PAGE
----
Pawsey Supercomputing Centre is welcoming a new GPU cluster, Garrawarla, a key resource for the Murchison Widefield Array (MWA) radio telescope project in Australia, a precursor to the Square Kilometre Array. Procured by CSIRO, Australia’s national science agency, from HPE in early 2020 at a cost of 2 million AUD (~$1.5 million USD), Garrawarla is now fully operational and available to astronomy researchers. The upgrade is one part of the 70 million AUD (~$51.5 million) Capital Refresh project funded by the Australian government.
Garrawarla will enable astronomers to process in excess of 30 PB of MWA telescope data using Pawsey infrastructure. “Garrawarla” means spider in the language of the Wajarri people, whose land the Murchison Radio-astronomy Observatory is on. The 546 teraflops (peak) system offers GPU capabilities to power computational work, machine learning workflows and data analytics, all in support of accelerating astronomy research.
Garrawarla spans 78 HPE XL190 Gen10 server nodes, each equipped with two Intel Xeon 6230 Cascade Lake processors (2×20 cores running at 2.1 GHz) and a single Nvidia V100 GPU with 32 GB of high-bandwidth memory, plus 960 GB of local NVMe storage and 384 GB of main memory. Housed within two racks, nodes are connected by HDR100 InfiniBand.
Software experts are facilitating the transfer of MWA workloads over to the new cluster, which will support researchers from 20 organizations across five countries, according to MWA Director Professor Melanie Johnston-Hollitt.
“The MWA collects a petabyte of data a month, and we’ve already archived over 30 petabytes of data at Pawsey,” said Johnston-Hollitt. “Having a dedicated system means that we can work with Pawsey to finetune the system and maximise the efficiency of our workflows. Garrawarla and Pawsey’s expertise will accelerate our investigation and processing of this data, helping us to reveal more about the origins and structure of the Universe.”
Early adopters are benefiting from faster processing capability, noting speedups of two to eight times versus a previous HPC resource.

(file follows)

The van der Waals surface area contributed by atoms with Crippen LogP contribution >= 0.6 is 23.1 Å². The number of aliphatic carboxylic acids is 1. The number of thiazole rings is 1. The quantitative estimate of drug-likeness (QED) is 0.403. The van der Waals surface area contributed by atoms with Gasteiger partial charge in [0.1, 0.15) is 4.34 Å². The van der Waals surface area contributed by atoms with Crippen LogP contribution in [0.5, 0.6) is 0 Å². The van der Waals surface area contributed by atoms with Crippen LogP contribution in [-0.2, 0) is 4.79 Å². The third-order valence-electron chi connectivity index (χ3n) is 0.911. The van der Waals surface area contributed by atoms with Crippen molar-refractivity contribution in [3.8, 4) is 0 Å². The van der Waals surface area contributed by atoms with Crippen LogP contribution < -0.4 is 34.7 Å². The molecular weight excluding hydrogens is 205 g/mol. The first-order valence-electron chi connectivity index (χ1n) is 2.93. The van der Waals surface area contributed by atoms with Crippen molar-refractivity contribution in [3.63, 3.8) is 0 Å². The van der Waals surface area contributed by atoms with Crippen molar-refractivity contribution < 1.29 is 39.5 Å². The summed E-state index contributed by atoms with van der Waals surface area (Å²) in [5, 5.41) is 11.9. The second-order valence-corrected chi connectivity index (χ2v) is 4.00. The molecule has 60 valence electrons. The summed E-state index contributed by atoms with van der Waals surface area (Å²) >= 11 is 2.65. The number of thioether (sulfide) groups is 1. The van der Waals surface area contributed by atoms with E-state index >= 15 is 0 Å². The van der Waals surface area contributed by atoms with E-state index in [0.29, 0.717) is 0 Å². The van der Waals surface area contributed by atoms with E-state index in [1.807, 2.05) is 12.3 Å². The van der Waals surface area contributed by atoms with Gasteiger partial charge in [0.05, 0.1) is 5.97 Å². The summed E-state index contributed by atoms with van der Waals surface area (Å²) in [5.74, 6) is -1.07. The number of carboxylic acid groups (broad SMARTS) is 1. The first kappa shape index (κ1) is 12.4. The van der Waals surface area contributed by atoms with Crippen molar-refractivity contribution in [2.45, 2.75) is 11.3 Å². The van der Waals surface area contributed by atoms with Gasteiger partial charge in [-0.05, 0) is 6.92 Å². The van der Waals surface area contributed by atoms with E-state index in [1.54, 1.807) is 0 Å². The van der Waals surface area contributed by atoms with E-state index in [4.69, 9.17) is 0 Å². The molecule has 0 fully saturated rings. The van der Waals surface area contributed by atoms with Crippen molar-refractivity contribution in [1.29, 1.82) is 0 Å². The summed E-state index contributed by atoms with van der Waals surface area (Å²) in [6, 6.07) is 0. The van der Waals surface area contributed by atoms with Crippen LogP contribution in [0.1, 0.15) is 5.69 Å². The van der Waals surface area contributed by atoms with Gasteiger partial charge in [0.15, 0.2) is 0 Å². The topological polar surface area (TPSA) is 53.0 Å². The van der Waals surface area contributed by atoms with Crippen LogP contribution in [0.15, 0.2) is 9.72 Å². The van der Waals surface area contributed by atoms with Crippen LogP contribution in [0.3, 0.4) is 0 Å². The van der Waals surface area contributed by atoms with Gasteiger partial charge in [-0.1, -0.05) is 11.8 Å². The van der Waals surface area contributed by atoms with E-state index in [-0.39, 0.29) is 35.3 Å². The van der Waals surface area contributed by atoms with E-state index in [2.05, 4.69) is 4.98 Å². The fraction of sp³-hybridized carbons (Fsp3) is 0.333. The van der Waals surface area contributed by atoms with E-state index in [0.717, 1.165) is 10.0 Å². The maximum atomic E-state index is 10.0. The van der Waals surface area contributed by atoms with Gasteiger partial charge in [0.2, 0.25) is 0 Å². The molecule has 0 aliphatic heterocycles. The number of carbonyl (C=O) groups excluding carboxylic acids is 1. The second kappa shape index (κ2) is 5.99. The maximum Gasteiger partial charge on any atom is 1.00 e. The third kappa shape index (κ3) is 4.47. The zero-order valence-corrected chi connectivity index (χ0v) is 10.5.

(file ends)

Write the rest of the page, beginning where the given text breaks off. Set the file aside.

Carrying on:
CSIRO has also contracted with HPE to procure beefier ingest nodes for the Australian Square Kilometre Array Pathfinder (ASKAP) project at a cost of 1 million AUD (~$735k).
Sixteen ASKAP ingest nodes are being replaced to meet the torrents of data coming off the telescopes. In the coming months, HPE will provide 18 data ingest nodes (16 plus two spares), powered by single AMD Epyc 7402P “Rome” processor (24 cores, operating at 2.8 Ghz). Three additional general purpose nodes, using the same AMD SKUs, will be available for running support services. A dedicated ClusterStor E1000 Lustre Appliance will provide approximately half a petabyte of NVMe storage, capable of 160 Gbps read and 120 Gbps write performance.
“The ASKAP ingest nodes are one of the most critical components of the pipeline between ASKAP and the Pawsey data store, which houses the telescope’s final data products,” reports Pawsey. “The nodes are responsible for receiving data in real time from the correlators located at CSIRO’s Murchison Radio-astronomy Observatory (MRO) in the Mid West region of Western Australia, and writing the data to disk for processing on Pawsey’s Galaxy supercomputer.”
Garrawarla will take some of the load off of Galaxy, Pawsey’s real-time supercomputing system dedicated to radio astronomy.
The 70 million AUD HPC refresh project is being carried out as a series of upgrades to Pawsey’s supercomputing infrastructure. The funding follows a 80 million AUD (~$59 million) investment made in 2009 to establish a petascale supercomputing facility.
Current systems Magnus (a Cray XC40) and Galaxy (a Cray XC30) will be transitioned over to an exponentially more powerful next-generation Pawsey supercomputer in two phases. Phase one is scheduled to become operational this year, and a larger phase two expansion is on track to be deployed in mid-2022.
Investments are also being made in remote visualization, network interconnect, long-term storage and cloud high-throughput computing (as laid out in this PDF).
Pawsey leaders see Garrawarla and the ASKAP ingest nodes as major milestones that reflect the soaring data processing demands of advanced astronomical instruments.